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Denials Stack Up Against Government's Weak Defense of Hutto

The federal court hearing the case against the imprisonment of families in CCA's Hutto prison awarded several victories to the families last week, rejecting the assorted requests for dismissal or delay in the case presented by ICE (Immigration and Customs Enforcement).

Denial #1: ICE's attorneys argued (unsuccessfully) that since ICE (Immigration and Customs Enforcement) has released all ten of the children who are plaintiffs in the lawsuit, the suit should be dismissed. Except that the judge noted that all the people who have been released could be re-detained at any time... as in, once the lawsuit has been dismissed. Thus, a resounding denial to ICE for dismissal of the case.

Denial #2: ICE then argued that if the judge wouldn't dismiss based on the previous claim, that he stay (delay) the litigation to give them time to settle. This section of their brief is titled "The Release of All Ten Plaintiffs Make this an Ideal Time to Mediate the Dispute As Envisioned Under the FSA." Or it could be titled, "This Litigation Will Reveal Things About Hutto We Want to Hide... Can You Please Delay it For As Long as Possible?" But the judge slammed that request down. From the ruling:

It has, however, been this Court's experience that an impending trial date tends to facilitate settlement far more effectively than a stay of all proceedings. Moreover, reasonable discovery is necessary to facilitate a settlement of this case. ...This discovery may well be inconvenient, but it does not appear to be "onerous," particularly in light of the limitations... to which Plaintiffs have agreed.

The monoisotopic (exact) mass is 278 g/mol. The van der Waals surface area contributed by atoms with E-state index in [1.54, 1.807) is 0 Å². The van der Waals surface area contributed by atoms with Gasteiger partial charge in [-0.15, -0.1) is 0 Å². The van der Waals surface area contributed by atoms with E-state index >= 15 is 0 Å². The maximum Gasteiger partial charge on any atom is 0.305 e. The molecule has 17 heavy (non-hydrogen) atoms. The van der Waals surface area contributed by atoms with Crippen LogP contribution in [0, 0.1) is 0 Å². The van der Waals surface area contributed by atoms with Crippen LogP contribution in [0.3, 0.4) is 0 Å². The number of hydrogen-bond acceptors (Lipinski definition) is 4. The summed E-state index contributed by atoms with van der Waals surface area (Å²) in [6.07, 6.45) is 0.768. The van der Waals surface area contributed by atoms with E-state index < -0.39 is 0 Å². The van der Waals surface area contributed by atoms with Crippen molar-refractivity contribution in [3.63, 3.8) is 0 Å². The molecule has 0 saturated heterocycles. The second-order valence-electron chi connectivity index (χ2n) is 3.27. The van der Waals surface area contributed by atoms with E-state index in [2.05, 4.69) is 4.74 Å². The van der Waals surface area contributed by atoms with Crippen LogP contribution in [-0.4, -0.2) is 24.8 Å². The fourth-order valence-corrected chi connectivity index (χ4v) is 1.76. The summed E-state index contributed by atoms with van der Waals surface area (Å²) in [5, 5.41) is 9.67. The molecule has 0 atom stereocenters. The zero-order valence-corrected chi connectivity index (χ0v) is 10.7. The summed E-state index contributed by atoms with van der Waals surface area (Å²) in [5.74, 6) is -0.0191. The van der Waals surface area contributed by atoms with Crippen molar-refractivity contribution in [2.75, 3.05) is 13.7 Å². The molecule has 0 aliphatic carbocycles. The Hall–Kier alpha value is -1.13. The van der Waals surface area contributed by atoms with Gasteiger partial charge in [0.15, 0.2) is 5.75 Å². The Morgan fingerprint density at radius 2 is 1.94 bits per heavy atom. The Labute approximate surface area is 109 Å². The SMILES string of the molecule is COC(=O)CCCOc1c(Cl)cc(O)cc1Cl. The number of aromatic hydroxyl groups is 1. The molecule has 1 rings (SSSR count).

Denial #3: ICE also asked the judge to dismiss the case on a stangely inventive technicality: that the ACLU had not exhausted "administrative remedies" before turning to litigation. But that argument didn't make it very far. The court expressed "confusion and frustration" with this interpretation of the situation, and pointed out that there is no requirement of this nature. He specifically noted that the government does not have any "rights" that have been violated by the lawsuit, and denied their request for dismissal.

Denial #4: One of the May 9th rulings also allows for consolidation of the cases as requested by the families -- and opposed by ICE. In the words of the judge, the government provides "no reason why consolidation would be inadvisable in these clearly related cases." Consolidation of cases has been granted to the families --- another "no" to the weak arguments of ICE.

ICE was put on notice in April that there's a good chance that the families will prove their case. But they're still fighting every step of the way, and are now using the litigation as a pretext for barring a UN expert and the local media.

Want to Read the Court Documents?

There is a fairly comprehensive archive of legal documents on the Hutto case on the web thanks to the Civil Rights Litigation Clearinghouse. But the latest rulings aren't posted there yet, so we have PDF versions of the May 9th Hutto orders below. More rulings and orders are sure to follow as ICE continues to flout the law and common sense with the imprisonment of families at Hutto.

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